Extension of the Thoracic Spine Sign: A New Sonographic Marker of Pleural Effusion

Eitan Dickman, Victoria Terentiev, Antonios Likourezos, Anna Derman, Lawrence Haines
Journal of Ultrasound in Medicine: Official Journal of the American Institute of Ultrasound in Medicine 2015, 34 (9): 1555-61

OBJECTIVES: Dyspnea is a common emergency department (ED) condition, which may be caused by pleural effusion and other thoracic diseases. We present data on a new sonographic marker, the extension of the thoracic spine sign, for diagnosis of pleural effusion.

METHODS: In this prospective study, we enrolled a convenience sample of undifferentiated patients who underwent computed tomography (CT) of the abdomen or chest, which was performed as part of their emergency department evaluations. Patients underwent chest sonography to assess the utility of the extension of the thoracic spine sign for diagnosing pleural effusion. The point-of-care sonographic examinations were performed and interpreted by emergency physicians who were blinded to information in the medical records. Sonographic results were compared to radiologists' interpretations of the CT results, which were considered the criterion standard.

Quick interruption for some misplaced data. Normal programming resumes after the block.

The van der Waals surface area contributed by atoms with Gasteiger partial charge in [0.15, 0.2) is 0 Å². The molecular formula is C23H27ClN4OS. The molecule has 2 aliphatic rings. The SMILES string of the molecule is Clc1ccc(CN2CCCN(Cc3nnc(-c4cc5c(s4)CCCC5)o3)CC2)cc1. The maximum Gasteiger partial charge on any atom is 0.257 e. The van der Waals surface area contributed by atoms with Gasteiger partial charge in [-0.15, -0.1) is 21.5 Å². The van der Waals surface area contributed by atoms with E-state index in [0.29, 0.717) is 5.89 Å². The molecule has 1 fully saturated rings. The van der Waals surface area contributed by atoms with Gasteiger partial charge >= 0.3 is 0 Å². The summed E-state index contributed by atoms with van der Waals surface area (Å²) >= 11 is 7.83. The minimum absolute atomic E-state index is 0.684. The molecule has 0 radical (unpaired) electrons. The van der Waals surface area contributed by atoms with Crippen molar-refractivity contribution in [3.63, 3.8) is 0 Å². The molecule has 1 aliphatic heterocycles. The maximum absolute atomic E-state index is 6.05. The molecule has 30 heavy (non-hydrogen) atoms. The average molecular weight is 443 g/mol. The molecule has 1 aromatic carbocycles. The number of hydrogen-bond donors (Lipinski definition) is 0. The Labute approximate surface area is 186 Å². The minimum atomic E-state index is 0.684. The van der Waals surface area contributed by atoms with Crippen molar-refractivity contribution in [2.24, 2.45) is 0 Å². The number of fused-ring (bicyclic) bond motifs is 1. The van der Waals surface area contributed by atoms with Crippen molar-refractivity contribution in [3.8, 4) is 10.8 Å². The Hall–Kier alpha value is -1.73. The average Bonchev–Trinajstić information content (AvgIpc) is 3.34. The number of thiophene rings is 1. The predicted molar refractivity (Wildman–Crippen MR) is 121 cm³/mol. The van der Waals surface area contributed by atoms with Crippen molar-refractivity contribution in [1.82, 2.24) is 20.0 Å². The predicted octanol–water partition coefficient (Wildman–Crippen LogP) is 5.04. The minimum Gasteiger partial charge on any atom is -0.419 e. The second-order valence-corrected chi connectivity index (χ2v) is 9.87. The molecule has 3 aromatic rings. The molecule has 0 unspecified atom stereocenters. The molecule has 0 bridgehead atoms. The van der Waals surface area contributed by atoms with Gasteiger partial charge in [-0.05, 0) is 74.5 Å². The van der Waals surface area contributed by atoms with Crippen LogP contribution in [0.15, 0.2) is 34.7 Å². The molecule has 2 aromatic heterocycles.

RESULTS: Forty-one patients were enrolled, accounting for 82 hemithoraces. Seven hemithoraces were excluded from the analysis due to various limitations, leaving 75 hemithoraces for the final analysis. The median time for completion of the sonographic examination was 3 minutes. The sensitivity and specificity for extension of the thoracic spine were 73.7% (95% confidence interval [CI], 48.6%-89.9%) and 92.9% (95%CI, 81.9%-97.7%), respectively. Overall, there were 5 hemithoraces with false-negative results when using the extension sign. Of those 5 cases, 4 were found to have trace pleural effusions on CT. When trace pleural effusions were excluded in a subgroup analysis, the sensitivity and specificity of extension of the thoracic spine were 92.9% (95% CI, 64.2%-99.6%) and 92.9% (95% CI, 81.9%-97.7%).

CONCLUSIONS: We found the extension of the thoracic spine sign to be an excellent diagnostic tool for clinically relevant pleural effusion.

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